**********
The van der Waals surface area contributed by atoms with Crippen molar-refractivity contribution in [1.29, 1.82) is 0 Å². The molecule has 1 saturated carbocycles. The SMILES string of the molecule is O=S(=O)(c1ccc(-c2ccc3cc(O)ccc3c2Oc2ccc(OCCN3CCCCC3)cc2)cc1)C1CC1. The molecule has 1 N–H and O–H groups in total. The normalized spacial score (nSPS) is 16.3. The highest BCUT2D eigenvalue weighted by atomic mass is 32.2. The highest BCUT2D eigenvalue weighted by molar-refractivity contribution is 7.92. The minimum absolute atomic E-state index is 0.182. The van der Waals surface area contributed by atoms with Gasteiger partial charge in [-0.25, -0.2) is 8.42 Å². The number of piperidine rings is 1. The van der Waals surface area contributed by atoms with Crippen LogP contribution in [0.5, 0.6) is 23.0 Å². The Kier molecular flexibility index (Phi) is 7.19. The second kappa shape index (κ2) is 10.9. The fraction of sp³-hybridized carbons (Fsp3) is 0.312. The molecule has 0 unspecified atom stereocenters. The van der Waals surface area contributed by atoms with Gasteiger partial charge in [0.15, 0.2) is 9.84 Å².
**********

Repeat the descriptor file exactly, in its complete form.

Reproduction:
The van der Waals surface area contributed by atoms with Crippen molar-refractivity contribution in [1.29, 1.82) is 0 Å². The molecule has 1 saturated carbocycles. The SMILES string of the molecule is O=S(=O)(c1ccc(-c2ccc3cc(O)ccc3c2Oc2ccc(OCCN3CCCCC3)cc2)cc1)C1CC1. The molecule has 1 N–H and O–H groups in total. The normalized spacial score (nSPS) is 16.3. The highest BCUT2D eigenvalue weighted by atomic mass is 32.2. The highest BCUT2D eigenvalue weighted by molar-refractivity contribution is 7.92. The minimum absolute atomic E-state index is 0.182. The van der Waals surface area contributed by atoms with Gasteiger partial charge in [-0.25, -0.2) is 8.42 Å². The number of piperidine rings is 1. The van der Waals surface area contributed by atoms with Crippen LogP contribution in [0.5, 0.6) is 23.0 Å². The Kier molecular flexibility index (Phi) is 7.19. The second kappa shape index (κ2) is 10.9. The fraction of sp³-hybridized carbons (Fsp3) is 0.312. The molecule has 0 unspecified atom stereocenters. The van der Waals surface area contributed by atoms with Gasteiger partial charge in [0.15, 0.2) is 9.84 Å².